The seven motivators

One limitation of the Acquired-Needs Theory (or the Three Needs Theory) is that it recognizes only three types of needs. In fact, research has proven that there are totally seven types of needs by which the vast majority of employees are motivated. Since different people are motivated differently depending on their needs, each type of needs is corresponding to one motivator. The purpose of this post is to introduce the seven motivators, how to recognize them and suggested treatment that managers should have for each motivator.

Seven motivators

The following table shows details about the seven motivators:

Motivator Description Might be heard saying Suggested actions
Achievement These employees want the satisfaction of accomplishing projects successfully. They want to exercise their talents to attain success. They are self-motivated if the job is challenging enough. “I’d like to take on more responsibility” – Assign challenging tasks that stretch their skills
– The “right” assignment is essential
Power These employees want satisfaction from influencing and controlling others. They like to lead and persuade, and are motivated by positions of power and leadership. “Bob, you take this task. Jim. you complete that task. Send me an email at the end of each day with your progress” – Provide the change to make decisions and direct projects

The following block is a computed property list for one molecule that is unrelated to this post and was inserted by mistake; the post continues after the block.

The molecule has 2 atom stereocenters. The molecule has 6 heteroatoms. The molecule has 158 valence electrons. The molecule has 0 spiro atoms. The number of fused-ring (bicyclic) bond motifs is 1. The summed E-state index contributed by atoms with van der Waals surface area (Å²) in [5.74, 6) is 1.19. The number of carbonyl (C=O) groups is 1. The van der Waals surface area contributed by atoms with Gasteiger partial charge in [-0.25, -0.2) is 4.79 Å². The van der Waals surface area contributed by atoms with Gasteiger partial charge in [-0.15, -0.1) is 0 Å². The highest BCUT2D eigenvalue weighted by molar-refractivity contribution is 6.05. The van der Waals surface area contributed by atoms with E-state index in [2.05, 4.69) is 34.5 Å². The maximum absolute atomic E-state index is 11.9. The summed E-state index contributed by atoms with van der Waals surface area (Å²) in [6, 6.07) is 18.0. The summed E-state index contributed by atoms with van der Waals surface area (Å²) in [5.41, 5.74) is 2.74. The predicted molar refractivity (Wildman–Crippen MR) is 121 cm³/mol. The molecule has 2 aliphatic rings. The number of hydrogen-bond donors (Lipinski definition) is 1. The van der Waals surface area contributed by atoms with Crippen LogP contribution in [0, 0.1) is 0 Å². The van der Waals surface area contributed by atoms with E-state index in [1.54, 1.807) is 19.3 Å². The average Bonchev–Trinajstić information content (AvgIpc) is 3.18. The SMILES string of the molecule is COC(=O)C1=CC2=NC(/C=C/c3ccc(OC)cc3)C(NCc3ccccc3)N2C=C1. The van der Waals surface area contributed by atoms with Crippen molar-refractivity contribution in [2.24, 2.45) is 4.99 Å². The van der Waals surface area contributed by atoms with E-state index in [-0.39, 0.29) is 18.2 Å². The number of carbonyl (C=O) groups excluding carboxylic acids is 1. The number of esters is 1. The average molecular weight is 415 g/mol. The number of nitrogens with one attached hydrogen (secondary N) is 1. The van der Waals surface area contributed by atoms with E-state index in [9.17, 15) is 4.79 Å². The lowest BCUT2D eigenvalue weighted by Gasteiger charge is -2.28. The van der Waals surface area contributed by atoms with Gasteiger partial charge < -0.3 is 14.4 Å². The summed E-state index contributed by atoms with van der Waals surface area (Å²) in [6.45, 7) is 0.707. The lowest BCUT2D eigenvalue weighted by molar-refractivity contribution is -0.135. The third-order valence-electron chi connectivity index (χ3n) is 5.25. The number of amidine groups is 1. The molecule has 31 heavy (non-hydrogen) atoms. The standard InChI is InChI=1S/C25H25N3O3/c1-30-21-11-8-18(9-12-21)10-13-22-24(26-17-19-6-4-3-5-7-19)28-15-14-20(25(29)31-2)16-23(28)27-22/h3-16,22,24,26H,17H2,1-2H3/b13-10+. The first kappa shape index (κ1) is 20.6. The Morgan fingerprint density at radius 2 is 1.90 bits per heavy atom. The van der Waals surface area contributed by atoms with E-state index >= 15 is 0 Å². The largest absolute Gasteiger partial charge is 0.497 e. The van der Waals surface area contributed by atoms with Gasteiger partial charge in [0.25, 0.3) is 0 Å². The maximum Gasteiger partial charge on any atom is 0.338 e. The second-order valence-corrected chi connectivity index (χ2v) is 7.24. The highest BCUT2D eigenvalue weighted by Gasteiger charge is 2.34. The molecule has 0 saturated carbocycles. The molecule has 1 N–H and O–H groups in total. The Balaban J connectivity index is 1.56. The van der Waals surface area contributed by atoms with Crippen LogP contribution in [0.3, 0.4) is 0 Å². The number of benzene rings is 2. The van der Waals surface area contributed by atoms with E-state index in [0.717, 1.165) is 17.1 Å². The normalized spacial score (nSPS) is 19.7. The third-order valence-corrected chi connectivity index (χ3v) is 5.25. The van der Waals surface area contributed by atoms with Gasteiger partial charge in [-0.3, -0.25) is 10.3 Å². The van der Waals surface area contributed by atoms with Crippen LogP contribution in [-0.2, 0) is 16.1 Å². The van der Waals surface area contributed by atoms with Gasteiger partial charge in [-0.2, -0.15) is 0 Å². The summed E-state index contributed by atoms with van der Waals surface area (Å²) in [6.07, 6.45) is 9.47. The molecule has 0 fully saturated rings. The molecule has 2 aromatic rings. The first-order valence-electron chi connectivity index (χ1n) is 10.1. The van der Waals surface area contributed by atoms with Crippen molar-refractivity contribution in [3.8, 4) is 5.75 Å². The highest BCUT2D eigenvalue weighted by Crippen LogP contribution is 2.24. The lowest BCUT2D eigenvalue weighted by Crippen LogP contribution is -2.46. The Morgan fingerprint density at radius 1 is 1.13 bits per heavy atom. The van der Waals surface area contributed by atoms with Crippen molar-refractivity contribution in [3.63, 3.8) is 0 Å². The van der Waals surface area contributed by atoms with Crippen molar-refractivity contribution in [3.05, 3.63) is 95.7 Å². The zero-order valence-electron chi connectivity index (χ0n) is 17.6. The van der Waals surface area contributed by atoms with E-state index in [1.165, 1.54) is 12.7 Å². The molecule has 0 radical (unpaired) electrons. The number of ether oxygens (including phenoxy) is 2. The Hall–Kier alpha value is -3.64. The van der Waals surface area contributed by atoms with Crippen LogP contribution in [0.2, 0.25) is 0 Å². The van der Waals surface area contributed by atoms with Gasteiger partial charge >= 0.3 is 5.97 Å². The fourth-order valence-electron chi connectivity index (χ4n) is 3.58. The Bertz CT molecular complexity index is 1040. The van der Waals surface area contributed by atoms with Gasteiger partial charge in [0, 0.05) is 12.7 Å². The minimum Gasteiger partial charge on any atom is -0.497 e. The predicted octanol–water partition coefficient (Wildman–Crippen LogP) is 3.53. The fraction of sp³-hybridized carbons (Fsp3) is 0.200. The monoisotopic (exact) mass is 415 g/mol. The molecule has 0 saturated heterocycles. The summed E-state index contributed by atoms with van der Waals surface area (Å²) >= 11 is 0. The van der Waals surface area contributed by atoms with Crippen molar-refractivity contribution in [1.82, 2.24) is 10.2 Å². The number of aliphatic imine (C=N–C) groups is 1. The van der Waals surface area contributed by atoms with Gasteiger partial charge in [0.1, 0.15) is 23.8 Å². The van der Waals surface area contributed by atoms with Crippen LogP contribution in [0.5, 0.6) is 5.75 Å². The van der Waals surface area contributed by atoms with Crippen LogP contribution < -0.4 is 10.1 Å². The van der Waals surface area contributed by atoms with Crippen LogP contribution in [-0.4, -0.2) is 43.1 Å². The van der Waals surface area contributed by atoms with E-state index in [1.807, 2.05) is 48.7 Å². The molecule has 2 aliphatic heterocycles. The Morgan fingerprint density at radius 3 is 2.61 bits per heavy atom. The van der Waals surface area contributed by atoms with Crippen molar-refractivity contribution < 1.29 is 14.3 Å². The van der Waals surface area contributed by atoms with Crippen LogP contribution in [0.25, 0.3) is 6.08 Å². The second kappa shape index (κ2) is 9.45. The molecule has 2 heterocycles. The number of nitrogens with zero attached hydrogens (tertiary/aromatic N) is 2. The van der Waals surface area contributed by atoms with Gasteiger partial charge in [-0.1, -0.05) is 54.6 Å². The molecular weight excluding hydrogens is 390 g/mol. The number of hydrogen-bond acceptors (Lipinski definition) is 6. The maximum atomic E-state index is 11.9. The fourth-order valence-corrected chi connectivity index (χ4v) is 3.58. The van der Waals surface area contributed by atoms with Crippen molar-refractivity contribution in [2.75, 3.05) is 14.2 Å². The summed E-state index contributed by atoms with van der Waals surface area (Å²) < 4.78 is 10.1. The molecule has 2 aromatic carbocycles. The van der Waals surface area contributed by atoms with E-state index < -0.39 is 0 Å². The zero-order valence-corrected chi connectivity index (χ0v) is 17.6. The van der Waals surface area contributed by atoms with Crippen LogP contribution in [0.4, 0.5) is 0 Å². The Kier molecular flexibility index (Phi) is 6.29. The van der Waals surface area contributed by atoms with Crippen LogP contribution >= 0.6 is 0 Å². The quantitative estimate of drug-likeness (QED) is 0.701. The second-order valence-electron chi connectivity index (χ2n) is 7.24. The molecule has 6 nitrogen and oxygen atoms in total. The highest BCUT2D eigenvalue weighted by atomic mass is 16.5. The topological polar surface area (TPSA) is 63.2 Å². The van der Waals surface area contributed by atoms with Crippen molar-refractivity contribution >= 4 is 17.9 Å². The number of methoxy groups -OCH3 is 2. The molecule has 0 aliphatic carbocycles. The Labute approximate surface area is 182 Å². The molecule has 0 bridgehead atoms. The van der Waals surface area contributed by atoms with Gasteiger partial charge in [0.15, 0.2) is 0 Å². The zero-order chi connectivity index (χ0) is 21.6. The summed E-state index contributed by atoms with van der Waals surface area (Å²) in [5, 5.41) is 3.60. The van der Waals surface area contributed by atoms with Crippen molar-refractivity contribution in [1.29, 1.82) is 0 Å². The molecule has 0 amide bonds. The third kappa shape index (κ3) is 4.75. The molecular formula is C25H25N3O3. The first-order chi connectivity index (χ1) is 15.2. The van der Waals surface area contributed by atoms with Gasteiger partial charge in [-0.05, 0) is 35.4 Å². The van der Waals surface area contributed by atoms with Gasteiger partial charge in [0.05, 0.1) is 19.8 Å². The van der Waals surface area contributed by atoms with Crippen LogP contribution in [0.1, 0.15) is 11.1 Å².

– Assign a mentor
Affiliation These employees gain satisfaction by interacting with others. They tend to be highly social and they enjoy people and find the social aspects of the workplace rewarding “Let’s get the team together to talk about next steps” – Provide opportunities to interact with others such as teamwork projects, group meetings, brainstorm sessions
Autonomy These employees seek freedom and independence. They like to work and take responsibility for their own tasks and projects “Ill take this task and report progress in two weeks” – Allow to set own schedules and work independently
Esteem These employees seek recognition and praise. They dislike generalities, so the praise should be for specific accomplishments and it does not necessarily to be public. This motivator is also mentioned in Maslow’s hierarchy of needs “Would you take a look at this and tell me how it looks?” – Recognize and praise often, both in private and public
– Show that you respect their efforts
Safety and Security These employees seek job security, a steady income, insurance benefits and a hazard-free work environment. This is also mentioned in Maslow’s hierarchy of needs “How does that impact my job?” – Provide clear and predictable salary, benefits and vacation policies
Equity These employees want to be treated fairly. They tend to compare work hours, job duties, salary and privileges with those around them. They will become discouraged if they perceive inequities. This is also mentioned in the Equity Theory “Peter always seems to get the good assignments and I get the ones with all the problems” – Address equity issues immediately
– Answer the questions that are asked honestly
– Demonstrate fair and consistent treatment

Please also note that one employee can have multiple motivators at the same time. As a result, multiple actions can be combined together to motivate an employee appropriately.

References:
Bess, D., 2012. Seven Motivators, BUS 626 Organizational Behavior. University of Hawaii at Manoa, unpublished
Pathways, 2007. The Essential Seven Motivators, [online]. Available at: http://www.pathwayscoaching.net/articles/2007/11/19/the-essential-seven-motivators.html [Accessed 17 December 2012]

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